Complete pharmacist integration delivers big results, Part 1

Blue Cross & Blue Shield of Rhode Island: Found $23 million in savings

April 30, 2018
Blue Cross and Blue Shield of Rhode Island started a patient-centered clinic-based pharmacy program in 2014 that has delivered results beyond expectations. This series explores several aspects of the program. Part 1: Complete pharmacist integration delivers results.  Part 2: We’re seeing stars.  Part 3: One patient. One pharmacist. Big results.  Part 4: Five keys to success for a clinic-based pharmacist program

New England has a knack for building championship teams, combining a passion for excellence and flawless execution. When taking the pharmacist integration program from a concept into the execution phase at BCBSRI, success hinged on finding all-star talent in the market.

One notable addition to the team was pharmacist Kenny Correia, a successful early adopter and advocate of medication therapy management since its inception under the Medicare Modernization Act. Since 2014, the pilot program has placed 13 pharmacists in clinics to work face-to-face with prescribers and patients to improve patient care and control costs. To date, there has been more than $23 million in savings through the patient-centered pharmacy program.

Face-to-face pharmacy

Prescription medicine is playing an ever-larger role in health care. The program showed that an onsite pharmacist in an integrated care team improves care coordination. Improved coordination is particularly important for patients with multiple prescribers and chronic conditions.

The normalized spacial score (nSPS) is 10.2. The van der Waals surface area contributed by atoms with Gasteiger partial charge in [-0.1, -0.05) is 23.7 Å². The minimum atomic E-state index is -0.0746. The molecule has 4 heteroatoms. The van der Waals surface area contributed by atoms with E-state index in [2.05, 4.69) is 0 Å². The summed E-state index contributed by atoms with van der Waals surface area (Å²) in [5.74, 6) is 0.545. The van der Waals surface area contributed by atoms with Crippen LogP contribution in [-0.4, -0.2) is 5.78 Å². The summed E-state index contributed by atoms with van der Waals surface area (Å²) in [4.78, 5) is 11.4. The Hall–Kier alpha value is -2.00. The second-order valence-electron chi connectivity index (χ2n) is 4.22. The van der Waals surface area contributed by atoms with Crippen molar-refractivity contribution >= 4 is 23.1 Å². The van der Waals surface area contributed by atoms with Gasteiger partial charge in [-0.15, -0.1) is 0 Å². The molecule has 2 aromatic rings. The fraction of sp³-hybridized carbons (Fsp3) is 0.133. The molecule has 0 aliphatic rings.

One example: Onsite pharmacists manage blood-clotting metrics (INRs) for patients with cardiovascular disease who take anticoagulation drugs. Personal contact and encouragement during weekly weigh-in calls and blood pressure readings builds trust. That trust is important as statin-intolerant patients try different statins before transitioning to PCSK9s.

“Every day, I use my clinical skills and patient engagement techniques. I get to do what we do really well, which is patient education — taking time to explain things to patients,” said Kenny.

An onsite fixer

Onsite pharmacists also bring a knowledge base that helps quickly resolve cost or coverage issues. Proactively addressing prior authorizations and exceptions, for example, improves patient satisfaction. It also increases the practice’s formulary compliance, which saves time and money.

“When we recognize that a patient is not on the right formulary drug, in the past we have often not made the effort to reach out to make the proper changes,” said Dr. Rex Appenfeller, Internal Medicine at Anchor Medical. “Having Kenny’s ability to speak or meet with the patient allowed us to do a much better job staying with the formulary.”

Results beyond expectations

As part of the program, the pharmacists engaged in nearly 73,000 medical and pharmacy claims. The estimated savings approached $23.2 million over three and a half years.

Total cost of care avoidance savings

“This program is changing how care is delivered and redefining the profession of pharmacy, promoting the cognitive services a pharmacist can provide. These pharmacists are operating at the top of their license,” said Michael Kolodij, manager of pharmacy Programs for BCBSRI. “The clinics have embraced the pharmacists as part of the team and are out there doing incredible work. They are truly making a difference.”

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